‘Short Term 12’ Hits Home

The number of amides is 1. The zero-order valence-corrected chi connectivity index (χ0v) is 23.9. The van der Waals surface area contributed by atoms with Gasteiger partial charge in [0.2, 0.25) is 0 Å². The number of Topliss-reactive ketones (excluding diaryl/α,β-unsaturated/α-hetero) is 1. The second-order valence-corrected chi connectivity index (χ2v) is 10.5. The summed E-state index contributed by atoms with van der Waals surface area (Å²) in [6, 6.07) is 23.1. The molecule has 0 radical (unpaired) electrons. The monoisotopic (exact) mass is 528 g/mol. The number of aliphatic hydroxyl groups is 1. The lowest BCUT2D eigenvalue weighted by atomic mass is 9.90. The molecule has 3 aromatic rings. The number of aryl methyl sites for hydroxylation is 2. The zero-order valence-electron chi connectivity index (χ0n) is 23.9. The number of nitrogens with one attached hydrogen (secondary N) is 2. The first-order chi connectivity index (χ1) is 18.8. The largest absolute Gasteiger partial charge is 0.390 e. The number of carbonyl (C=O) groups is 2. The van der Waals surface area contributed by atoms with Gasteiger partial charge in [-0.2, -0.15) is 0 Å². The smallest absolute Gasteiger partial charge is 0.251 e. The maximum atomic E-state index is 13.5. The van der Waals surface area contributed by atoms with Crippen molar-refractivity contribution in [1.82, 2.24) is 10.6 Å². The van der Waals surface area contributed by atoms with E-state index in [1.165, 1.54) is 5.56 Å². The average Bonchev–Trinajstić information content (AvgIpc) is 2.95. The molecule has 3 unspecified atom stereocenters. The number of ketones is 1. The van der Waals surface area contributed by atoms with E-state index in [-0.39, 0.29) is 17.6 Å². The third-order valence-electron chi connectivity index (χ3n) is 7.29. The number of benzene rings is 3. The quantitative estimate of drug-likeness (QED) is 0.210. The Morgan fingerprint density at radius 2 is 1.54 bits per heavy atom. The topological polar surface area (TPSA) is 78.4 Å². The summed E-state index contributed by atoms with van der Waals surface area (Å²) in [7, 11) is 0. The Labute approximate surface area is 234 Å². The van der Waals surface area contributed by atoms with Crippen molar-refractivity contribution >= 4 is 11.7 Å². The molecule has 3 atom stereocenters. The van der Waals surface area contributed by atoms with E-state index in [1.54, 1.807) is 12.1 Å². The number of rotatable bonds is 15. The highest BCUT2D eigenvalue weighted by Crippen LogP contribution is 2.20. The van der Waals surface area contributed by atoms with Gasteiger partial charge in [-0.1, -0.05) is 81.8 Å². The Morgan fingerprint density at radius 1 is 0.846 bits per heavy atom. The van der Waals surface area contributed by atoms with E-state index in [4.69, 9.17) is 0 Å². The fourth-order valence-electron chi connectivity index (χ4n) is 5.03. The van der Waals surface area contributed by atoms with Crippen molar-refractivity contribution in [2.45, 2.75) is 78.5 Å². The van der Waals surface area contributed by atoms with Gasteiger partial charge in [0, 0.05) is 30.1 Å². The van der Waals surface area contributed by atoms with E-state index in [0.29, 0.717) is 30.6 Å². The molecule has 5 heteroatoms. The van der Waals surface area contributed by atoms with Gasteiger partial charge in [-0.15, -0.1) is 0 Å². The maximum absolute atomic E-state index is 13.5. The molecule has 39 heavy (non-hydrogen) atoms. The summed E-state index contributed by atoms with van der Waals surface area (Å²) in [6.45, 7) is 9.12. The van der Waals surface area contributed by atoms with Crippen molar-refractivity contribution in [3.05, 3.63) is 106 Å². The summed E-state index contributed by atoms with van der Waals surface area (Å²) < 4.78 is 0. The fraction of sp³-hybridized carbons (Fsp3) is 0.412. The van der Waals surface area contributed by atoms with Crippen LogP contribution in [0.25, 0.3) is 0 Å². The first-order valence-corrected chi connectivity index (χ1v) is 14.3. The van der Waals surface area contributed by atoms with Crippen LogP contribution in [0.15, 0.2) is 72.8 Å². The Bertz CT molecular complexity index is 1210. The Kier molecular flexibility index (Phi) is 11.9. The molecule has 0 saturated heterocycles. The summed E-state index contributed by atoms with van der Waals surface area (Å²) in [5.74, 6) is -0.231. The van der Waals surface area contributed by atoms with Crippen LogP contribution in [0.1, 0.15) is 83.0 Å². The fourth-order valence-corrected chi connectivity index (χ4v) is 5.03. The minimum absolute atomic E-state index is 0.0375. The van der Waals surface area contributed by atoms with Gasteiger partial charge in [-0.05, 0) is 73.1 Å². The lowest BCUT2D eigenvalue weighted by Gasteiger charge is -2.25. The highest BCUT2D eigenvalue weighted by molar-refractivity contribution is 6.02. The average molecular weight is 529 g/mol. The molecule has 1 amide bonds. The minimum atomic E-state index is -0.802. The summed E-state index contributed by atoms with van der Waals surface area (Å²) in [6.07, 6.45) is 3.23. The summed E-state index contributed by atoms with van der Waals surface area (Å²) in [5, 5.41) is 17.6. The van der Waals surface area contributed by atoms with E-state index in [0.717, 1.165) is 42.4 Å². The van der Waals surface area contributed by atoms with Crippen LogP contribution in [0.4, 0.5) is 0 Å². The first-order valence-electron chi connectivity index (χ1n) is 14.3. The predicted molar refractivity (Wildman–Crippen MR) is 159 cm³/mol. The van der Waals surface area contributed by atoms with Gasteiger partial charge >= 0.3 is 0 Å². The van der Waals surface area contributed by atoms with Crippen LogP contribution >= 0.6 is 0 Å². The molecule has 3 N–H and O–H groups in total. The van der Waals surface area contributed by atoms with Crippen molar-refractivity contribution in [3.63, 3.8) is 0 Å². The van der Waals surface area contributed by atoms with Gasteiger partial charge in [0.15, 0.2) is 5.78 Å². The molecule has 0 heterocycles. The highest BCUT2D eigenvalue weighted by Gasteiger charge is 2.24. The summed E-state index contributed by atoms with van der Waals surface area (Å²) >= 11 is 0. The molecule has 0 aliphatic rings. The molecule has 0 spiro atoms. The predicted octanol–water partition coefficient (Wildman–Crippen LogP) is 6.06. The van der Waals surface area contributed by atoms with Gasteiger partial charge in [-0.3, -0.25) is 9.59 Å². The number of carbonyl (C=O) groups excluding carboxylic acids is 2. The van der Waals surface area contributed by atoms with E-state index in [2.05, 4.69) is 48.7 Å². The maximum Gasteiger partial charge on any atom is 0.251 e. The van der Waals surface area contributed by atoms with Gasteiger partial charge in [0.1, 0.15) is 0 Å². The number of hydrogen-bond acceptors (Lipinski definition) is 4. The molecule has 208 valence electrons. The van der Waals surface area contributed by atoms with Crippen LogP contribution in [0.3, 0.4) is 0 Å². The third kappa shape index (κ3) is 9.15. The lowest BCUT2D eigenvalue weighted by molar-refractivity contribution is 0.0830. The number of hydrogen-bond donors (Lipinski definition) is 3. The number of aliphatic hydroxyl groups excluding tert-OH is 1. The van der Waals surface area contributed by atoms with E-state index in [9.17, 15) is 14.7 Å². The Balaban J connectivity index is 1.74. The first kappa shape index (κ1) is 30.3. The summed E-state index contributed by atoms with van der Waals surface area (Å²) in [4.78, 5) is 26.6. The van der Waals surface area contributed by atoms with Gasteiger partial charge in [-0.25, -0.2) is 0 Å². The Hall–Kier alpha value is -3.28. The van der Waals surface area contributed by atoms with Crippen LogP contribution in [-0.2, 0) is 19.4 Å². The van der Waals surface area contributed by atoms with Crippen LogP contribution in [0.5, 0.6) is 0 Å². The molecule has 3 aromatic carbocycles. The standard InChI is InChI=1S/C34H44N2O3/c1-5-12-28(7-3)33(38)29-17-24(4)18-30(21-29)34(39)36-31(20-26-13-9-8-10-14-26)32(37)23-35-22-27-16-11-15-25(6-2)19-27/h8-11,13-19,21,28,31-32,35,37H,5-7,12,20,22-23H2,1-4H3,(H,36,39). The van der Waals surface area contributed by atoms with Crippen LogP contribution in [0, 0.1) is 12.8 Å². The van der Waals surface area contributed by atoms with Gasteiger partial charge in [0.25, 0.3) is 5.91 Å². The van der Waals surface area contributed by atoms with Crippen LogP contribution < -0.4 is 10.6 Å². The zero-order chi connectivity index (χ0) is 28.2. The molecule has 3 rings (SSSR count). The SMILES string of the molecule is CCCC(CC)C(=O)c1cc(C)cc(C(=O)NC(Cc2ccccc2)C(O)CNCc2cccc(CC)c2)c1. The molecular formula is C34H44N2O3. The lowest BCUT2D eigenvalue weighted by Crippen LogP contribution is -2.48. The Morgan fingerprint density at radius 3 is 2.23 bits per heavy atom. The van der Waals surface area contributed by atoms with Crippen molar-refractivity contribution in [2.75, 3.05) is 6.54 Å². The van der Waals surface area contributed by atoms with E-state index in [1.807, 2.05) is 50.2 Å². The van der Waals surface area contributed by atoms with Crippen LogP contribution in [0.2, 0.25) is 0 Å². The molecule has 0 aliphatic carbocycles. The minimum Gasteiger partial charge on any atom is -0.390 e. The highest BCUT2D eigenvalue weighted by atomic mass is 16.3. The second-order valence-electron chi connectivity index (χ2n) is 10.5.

If you have ever worked with kids, and you appreciate their age, you know that they teach you more than you can possibly teach them. The big up (though it rarely feels like it, for reasons I’ll get into in a bit) is that, as an adult, you get to…have to…are charged with working in a system to make decisions about the kids you look after. They can’t know your limitations, or they won’t respect your authority- the authority you need to help them and they need to feel -and actually be- safe in the world. ‘Short Term 12’ is about kids who grew up under the wrong kind of adults, and who, with a sense of purpose, turned around as adults to help kids in the same cycle of abuse and neglect, fostering and lost time. Their power is more potent because it moves across a backdrop of devastation they are familiar with. The way they manage games and crafts and free time- the things kids do- is heavy, knowing. They are aware of how these things will never feel normal for these kids who never got to be kids. Kids who, having been robbed of being young, may always be in a purgatory of growth. Adulthood is where people make mistakes with authority, and people who have experienced such horrible abuses of authority must be careful to decide how they will be when they have that kind of power, a power they perceived as great when they were being abused. On screen, this hardship is unspoken to the last third of the film. Before the protagonist, Grace (Brie Larson), speaks of her own abuse, it is a shadow, a heaviness over her actions. Her body is heavier, more defensive. She has a lot to carry inside, already, so when we learn that she’s pregnant, there is a dual cycle that forms: her horrible childhood, her life as a caretaker of children experiencing that kind of childhood, the looming threat of all those horrendous things continuing after they leave her, and the kind of mother she will be, if she so decides to be one. Her lover, Mason (John Gallagher, Jr.) is from the system, too. His role is another layer upon the cycle. He represents the good one can find in their heart, under any circumstances. As a pair, he finds her softness, and she allows him to see her as someone who can be loved. Vulnerability is not a constant for her, but his willingness to remain open brings them into balance. He is convinced that they will have the family they wished they were born into, and she wants to be there with him. The problem is that the cycle- her childhood, her child, her self- they are all affected by the weight of her history. Then she meets Jayden, a girl whose pain breaks the cycle. Her father is like Grace’s father. She hurts her body like Grace hurt her body back then. She wants to save Jayden so that she herself can feel safer. Stopping the cycle of abuse she witnessed is the only use of her power that can help save her own life, and maybe give her the ability to give birth to a new life. Before she knows she can accomplish this, everything is uncertain. She breaks off from Mason, she has plans to get an abortion- “I can’t do this, I can’t.” But when she does, a new world breaks open, her own world. The same job, the same lover, but she has life once she begins to handle the weight of her past. ‘Short Term 12’ is about reflections and growing up through those reflections we see of ourselves in others. It’s about summoning up what’s left, the other side of devastation. Destin Daniel Cretton wrote from his experience working in the kind of facility where his characters, Grace and Mason, spend their days managing, comforting, and legitimately raising children who have been all but abandoned. His script and direction expose such tenderness, focusing not on the volatile actions of the abusers, but on the healing process that comes after. By shining the light solely on the survivors, he gives viewers a unique experience to consider the situation with empathy, mixed with much less blind anger. The softness in us meets Grace and Mason, Jayden and the rest of the characters picking up the pieces and making something grow where few people thought the feat was possible.

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